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SEC Charges Three Texans for Offering and Selling Fraudulent Oil and Gas Investments

The Securities and Exchange Commission has charged three Texas residents who allegedly used deceptive offering materials and promotional videos to sell $2.7 million in fraudulent oil and gas investments.

The Securities and Exchange Commission has charged three Texas residents who allegedly used deceptive offering materials and promotional videos to sell $2.7 million in fraudulent oil and gas investments.

The SEC’s complaint, filed in federal district court in San Antonio, alleges that defendants Paul Russell Montgomery Jr., Michael David Fisher, and James Hurst Willingham Jr. promised investors that they would drill and recomplete oil and gas wells in South Texas to generate returns of 32 percent or more.

The SEC alleges that the trio disseminated promotional videos that purportedly showed the wells they had drilled and included interviews with purported investors who were invested or interested in the projects.

The defendants also allegedly distributed written offering materials in which they promised to use investor funds only for specified purposes, with the vast majority going to drilling and recompletion activities.

The SEC further alleges that the trio touted Montgomery’s credentials and prior success as an oil and gas operator. However, according to the complaint, the defendants had never drilled or recompleted any wells, and instead misappropriated investor funds, spending hundreds of thousands of dollars for a number of uses not permitted in the offering documents, such as undisclosed commissions and payments to Montgomery and Willingham.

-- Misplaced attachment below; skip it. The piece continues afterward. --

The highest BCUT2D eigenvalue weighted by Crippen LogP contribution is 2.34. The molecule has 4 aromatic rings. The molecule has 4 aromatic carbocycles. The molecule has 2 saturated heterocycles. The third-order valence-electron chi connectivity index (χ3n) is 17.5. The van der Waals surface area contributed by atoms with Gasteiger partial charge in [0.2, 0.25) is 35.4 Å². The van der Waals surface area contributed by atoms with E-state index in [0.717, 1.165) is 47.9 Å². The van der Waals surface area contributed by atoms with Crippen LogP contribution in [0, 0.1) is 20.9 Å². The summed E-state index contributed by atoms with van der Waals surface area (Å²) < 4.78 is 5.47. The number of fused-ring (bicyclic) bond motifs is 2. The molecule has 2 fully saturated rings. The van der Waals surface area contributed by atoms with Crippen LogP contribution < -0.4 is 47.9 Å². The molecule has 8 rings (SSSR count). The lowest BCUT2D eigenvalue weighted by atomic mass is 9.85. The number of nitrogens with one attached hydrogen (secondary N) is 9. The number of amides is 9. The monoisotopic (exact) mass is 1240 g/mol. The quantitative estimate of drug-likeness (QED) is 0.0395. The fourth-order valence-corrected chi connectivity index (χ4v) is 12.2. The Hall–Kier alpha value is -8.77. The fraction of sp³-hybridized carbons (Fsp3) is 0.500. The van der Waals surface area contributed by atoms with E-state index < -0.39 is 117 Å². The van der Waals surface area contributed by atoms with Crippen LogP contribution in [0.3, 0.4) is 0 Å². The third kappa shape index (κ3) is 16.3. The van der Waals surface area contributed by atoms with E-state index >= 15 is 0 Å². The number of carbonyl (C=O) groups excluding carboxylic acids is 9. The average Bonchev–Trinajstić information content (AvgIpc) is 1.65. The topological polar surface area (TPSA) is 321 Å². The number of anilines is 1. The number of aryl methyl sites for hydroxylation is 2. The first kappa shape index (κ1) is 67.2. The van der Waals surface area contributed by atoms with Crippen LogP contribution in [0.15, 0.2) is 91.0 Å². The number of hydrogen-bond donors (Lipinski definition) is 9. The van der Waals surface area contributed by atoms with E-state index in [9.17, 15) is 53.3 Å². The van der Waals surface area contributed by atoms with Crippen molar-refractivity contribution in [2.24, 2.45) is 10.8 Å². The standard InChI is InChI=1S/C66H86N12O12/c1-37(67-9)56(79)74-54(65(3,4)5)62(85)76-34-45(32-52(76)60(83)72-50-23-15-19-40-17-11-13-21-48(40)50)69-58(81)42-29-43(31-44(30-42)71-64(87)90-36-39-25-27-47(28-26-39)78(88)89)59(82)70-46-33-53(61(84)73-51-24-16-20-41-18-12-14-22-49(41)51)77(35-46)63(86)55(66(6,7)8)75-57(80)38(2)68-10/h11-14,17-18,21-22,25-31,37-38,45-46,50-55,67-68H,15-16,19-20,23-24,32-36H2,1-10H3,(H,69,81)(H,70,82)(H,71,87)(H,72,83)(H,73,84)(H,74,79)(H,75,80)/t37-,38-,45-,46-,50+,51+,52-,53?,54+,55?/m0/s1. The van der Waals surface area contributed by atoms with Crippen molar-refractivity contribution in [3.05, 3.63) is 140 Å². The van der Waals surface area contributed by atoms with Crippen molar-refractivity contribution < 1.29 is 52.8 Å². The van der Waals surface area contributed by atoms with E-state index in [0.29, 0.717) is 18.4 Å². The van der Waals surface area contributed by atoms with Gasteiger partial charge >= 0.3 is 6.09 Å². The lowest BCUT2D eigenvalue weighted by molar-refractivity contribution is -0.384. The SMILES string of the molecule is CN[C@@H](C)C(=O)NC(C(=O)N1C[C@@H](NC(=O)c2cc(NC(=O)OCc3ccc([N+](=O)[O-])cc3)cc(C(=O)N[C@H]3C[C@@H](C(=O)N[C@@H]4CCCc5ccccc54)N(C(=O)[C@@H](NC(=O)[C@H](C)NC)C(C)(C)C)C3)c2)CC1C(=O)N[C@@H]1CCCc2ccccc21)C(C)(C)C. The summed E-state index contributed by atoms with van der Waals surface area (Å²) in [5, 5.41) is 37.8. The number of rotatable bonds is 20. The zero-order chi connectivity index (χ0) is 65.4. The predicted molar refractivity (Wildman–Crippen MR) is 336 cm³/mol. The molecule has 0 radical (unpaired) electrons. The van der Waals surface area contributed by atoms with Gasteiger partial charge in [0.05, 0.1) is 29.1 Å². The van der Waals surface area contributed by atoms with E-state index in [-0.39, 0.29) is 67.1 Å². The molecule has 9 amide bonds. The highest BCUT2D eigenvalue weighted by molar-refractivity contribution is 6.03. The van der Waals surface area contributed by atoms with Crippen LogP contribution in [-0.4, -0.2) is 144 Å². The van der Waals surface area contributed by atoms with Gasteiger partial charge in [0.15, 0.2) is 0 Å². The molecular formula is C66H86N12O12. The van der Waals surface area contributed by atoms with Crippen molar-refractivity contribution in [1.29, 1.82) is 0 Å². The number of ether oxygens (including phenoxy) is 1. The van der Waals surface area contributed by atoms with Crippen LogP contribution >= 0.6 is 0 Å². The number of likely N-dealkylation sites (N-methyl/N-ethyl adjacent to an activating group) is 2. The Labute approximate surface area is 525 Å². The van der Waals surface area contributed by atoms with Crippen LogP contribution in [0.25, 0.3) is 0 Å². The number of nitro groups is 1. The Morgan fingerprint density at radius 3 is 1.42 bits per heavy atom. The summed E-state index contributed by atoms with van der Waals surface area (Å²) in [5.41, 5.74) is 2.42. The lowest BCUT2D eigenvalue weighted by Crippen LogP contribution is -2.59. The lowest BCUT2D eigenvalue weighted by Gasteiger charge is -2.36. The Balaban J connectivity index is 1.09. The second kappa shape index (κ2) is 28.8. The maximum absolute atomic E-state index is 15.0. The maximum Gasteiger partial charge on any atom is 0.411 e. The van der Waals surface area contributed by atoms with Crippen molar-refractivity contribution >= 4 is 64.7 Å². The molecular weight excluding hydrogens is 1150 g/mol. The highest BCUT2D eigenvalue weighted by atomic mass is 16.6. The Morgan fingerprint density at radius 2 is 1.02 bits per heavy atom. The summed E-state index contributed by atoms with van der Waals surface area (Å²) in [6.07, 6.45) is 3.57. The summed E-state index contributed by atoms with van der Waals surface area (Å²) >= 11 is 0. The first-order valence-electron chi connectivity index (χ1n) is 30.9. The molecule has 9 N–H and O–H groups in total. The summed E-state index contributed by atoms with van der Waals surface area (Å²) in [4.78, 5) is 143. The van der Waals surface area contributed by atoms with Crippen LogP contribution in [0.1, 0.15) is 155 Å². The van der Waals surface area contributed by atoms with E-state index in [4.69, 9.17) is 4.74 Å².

The complaint indicated that some of the purported “investors” identified in the promotional videos never invested, and that Montgomery’s purported credentials and prior successes were fabrications.

Willingham, Montgomery, and Fisher were charged with violating the registration and antifraud provisions of various securities laws, and Montgomery and Fisher were charged with aiding and abetting Willingham’s violations of the charged antifraud provisions. The SEC seeks disgorgement of ill-gotten gains plus interest, civil penalties, and injunctive relief.

Willingham has agreed to be enjoined against future violations of the charged provisions, and to pay disgorgement, prejudgment interest, and a civil penalty, the amounts of which will be determined by the court once a motion is filed by the SEC.

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